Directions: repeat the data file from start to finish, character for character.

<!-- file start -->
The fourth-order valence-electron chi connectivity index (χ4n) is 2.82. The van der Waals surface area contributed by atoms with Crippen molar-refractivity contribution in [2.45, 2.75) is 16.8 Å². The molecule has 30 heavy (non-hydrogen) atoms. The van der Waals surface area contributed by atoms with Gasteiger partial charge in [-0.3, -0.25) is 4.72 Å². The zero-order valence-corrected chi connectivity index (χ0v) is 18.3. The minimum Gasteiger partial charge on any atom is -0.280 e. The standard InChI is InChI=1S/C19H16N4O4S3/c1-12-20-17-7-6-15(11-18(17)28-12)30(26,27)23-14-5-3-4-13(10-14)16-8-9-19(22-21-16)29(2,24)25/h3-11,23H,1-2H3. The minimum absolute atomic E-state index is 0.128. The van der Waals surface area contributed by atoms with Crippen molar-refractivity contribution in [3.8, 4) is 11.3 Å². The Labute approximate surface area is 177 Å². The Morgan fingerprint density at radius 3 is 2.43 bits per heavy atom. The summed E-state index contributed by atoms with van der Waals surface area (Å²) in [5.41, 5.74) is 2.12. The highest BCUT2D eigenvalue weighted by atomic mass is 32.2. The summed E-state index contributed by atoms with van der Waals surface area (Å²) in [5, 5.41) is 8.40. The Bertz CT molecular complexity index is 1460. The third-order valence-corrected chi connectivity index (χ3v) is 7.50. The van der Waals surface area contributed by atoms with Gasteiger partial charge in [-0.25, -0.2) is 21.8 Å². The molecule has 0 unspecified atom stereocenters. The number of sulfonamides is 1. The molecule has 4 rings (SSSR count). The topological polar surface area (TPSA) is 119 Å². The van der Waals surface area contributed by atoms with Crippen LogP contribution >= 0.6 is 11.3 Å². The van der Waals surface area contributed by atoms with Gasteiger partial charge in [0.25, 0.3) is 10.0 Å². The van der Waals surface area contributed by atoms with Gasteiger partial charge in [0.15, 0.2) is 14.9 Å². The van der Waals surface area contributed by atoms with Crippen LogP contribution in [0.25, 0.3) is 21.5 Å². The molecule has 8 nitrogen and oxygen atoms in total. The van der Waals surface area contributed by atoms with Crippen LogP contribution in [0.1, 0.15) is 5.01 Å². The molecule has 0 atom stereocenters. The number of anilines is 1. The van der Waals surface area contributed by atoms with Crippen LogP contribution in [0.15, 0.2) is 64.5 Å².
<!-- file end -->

The fourth-order valence-electron chi connectivity index (χ4n) is 2.82. The van der Waals surface area contributed by atoms with Crippen molar-refractivity contribution in [2.45, 2.75) is 16.8 Å². The molecule has 30 heavy (non-hydrogen) atoms. The van der Waals surface area contributed by atoms with Gasteiger partial charge in [-0.3, -0.25) is 4.72 Å². The zero-order valence-corrected chi connectivity index (χ0v) is 18.3. The minimum Gasteiger partial charge on any atom is -0.280 e. The standard InChI is InChI=1S/C19H16N4O4S3/c1-12-20-17-7-6-15(11-18(17)28-12)30(26,27)23-14-5-3-4-13(10-14)16-8-9-19(22-21-16)29(2,24)25/h3-11,23H,1-2H3. The minimum absolute atomic E-state index is 0.128. The van der Waals surface area contributed by atoms with Crippen molar-refractivity contribution in [3.8, 4) is 11.3 Å². The Labute approximate surface area is 177 Å². The Morgan fingerprint density at radius 3 is 2.43 bits per heavy atom. The summed E-state index contributed by atoms with van der Waals surface area (Å²) in [5.41, 5.74) is 2.12. The highest BCUT2D eigenvalue weighted by atomic mass is 32.2. The summed E-state index contributed by atoms with van der Waals surface area (Å²) in [5, 5.41) is 8.40. The Bertz CT molecular complexity index is 1460. The third-order valence-corrected chi connectivity index (χ3v) is 7.50. The van der Waals surface area contributed by atoms with Gasteiger partial charge in [-0.25, -0.2) is 21.8 Å². The molecule has 0 unspecified atom stereocenters. The number of sulfonamides is 1. The molecule has 4 rings (SSSR count). The topological polar surface area (TPSA) is 119 Å². The van der Waals surface area contributed by atoms with Crippen LogP contribution >= 0.6 is 11.3 Å². The van der Waals surface area contributed by atoms with Gasteiger partial charge in [0.25, 0.3) is 10.0 Å². The van der Waals surface area contributed by atoms with Gasteiger partial charge in [0.15, 0.2) is 14.9 Å². The van der Waals surface area contributed by atoms with Crippen LogP contribution in [0.25, 0.3) is 21.5 Å². The molecule has 8 nitrogen and oxygen atoms in total. The van der Waals surface area contributed by atoms with Crippen LogP contribution in [0.1, 0.15) is 5.01 Å². The molecule has 0 atom stereocenters. The number of anilines is 1. The van der Waals surface area contributed by atoms with Crippen LogP contribution in [0.15, 0.2) is 64.5 Å².